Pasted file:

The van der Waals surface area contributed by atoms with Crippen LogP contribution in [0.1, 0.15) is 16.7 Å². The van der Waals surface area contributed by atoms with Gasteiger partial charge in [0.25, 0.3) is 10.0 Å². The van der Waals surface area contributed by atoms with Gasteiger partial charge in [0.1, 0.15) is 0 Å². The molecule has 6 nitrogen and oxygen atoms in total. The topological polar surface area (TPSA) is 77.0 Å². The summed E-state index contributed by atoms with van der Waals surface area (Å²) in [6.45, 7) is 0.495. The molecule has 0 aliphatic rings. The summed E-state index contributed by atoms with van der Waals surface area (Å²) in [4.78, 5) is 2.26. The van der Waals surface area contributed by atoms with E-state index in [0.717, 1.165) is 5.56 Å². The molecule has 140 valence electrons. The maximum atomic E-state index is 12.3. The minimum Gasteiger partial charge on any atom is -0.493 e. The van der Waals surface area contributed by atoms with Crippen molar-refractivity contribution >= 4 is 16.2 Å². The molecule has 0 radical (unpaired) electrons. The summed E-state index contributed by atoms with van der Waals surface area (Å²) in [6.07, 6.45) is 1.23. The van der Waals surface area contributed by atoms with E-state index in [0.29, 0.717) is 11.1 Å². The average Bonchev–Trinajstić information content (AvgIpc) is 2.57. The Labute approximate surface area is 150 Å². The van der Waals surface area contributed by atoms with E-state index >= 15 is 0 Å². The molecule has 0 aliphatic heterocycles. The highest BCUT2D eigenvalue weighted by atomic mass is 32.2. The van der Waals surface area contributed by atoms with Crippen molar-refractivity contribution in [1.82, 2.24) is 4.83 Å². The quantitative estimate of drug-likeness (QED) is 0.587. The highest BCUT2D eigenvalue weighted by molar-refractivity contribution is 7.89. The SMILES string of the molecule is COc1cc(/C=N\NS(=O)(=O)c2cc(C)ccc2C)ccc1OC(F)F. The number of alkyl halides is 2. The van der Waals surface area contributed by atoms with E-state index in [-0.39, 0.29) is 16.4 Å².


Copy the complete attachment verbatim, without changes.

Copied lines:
The van der Waals surface area contributed by atoms with Crippen LogP contribution in [0.1, 0.15) is 16.7 Å². The van der Waals surface area contributed by atoms with Gasteiger partial charge in [0.25, 0.3) is 10.0 Å². The van der Waals surface area contributed by atoms with Gasteiger partial charge in [0.1, 0.15) is 0 Å². The molecule has 6 nitrogen and oxygen atoms in total. The topological polar surface area (TPSA) is 77.0 Å². The summed E-state index contributed by atoms with van der Waals surface area (Å²) in [6.45, 7) is 0.495. The molecule has 0 aliphatic rings. The summed E-state index contributed by atoms with van der Waals surface area (Å²) in [4.78, 5) is 2.26. The van der Waals surface area contributed by atoms with E-state index in [0.717, 1.165) is 5.56 Å². The molecule has 140 valence electrons. The maximum atomic E-state index is 12.3. The minimum Gasteiger partial charge on any atom is -0.493 e. The van der Waals surface area contributed by atoms with Crippen molar-refractivity contribution >= 4 is 16.2 Å². The molecule has 0 radical (unpaired) electrons. The summed E-state index contributed by atoms with van der Waals surface area (Å²) in [6.07, 6.45) is 1.23. The van der Waals surface area contributed by atoms with E-state index in [0.29, 0.717) is 11.1 Å². The average Bonchev–Trinajstić information content (AvgIpc) is 2.57. The Labute approximate surface area is 150 Å². The van der Waals surface area contributed by atoms with E-state index >= 15 is 0 Å². The molecule has 0 aliphatic heterocycles. The highest BCUT2D eigenvalue weighted by atomic mass is 32.2. The van der Waals surface area contributed by atoms with Crippen molar-refractivity contribution in [1.82, 2.24) is 4.83 Å². The quantitative estimate of drug-likeness (QED) is 0.587. The highest BCUT2D eigenvalue weighted by molar-refractivity contribution is 7.89. The SMILES string of the molecule is COc1cc(/C=N\NS(=O)(=O)c2cc(C)ccc2C)ccc1OC(F)F. The number of alkyl halides is 2. The van der Waals surface area contributed by atoms with E-state index in [-0.39, 0.29) is 16.4 Å².